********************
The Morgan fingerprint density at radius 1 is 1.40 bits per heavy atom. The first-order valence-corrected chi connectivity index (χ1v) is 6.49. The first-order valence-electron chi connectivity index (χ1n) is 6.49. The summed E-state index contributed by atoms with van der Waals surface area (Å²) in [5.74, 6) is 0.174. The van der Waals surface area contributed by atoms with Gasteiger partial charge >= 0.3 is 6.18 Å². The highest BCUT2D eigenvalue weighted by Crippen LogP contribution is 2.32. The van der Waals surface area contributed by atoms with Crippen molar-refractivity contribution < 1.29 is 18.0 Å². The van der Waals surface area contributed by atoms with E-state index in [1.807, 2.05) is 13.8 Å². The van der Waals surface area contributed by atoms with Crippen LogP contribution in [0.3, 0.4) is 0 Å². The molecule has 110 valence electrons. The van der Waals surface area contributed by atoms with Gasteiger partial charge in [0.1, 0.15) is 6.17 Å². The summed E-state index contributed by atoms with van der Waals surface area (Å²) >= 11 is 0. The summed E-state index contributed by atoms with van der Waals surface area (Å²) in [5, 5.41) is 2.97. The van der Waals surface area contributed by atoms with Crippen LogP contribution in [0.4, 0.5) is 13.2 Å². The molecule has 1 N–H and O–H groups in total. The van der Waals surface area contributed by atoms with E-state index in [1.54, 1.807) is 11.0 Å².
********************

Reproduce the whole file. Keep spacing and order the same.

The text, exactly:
The Morgan fingerprint density at radius 1 is 1.40 bits per heavy atom. The first-order valence-corrected chi connectivity index (χ1v) is 6.49. The first-order valence-electron chi connectivity index (χ1n) is 6.49. The summed E-state index contributed by atoms with van der Waals surface area (Å²) in [5.74, 6) is 0.174. The van der Waals surface area contributed by atoms with Gasteiger partial charge >= 0.3 is 6.18 Å². The highest BCUT2D eigenvalue weighted by Crippen LogP contribution is 2.32. The van der Waals surface area contributed by atoms with Crippen molar-refractivity contribution < 1.29 is 18.0 Å². The van der Waals surface area contributed by atoms with E-state index in [1.807, 2.05) is 13.8 Å². The van der Waals surface area contributed by atoms with Crippen LogP contribution in [0.3, 0.4) is 0 Å². The molecule has 110 valence electrons. The van der Waals surface area contributed by atoms with Gasteiger partial charge in [0.1, 0.15) is 6.17 Å². The summed E-state index contributed by atoms with van der Waals surface area (Å²) >= 11 is 0. The summed E-state index contributed by atoms with van der Waals surface area (Å²) in [5, 5.41) is 2.97. The van der Waals surface area contributed by atoms with Crippen LogP contribution in [0.4, 0.5) is 13.2 Å². The molecule has 1 N–H and O–H groups in total. The van der Waals surface area contributed by atoms with E-state index in [1.54, 1.807) is 11.0 Å².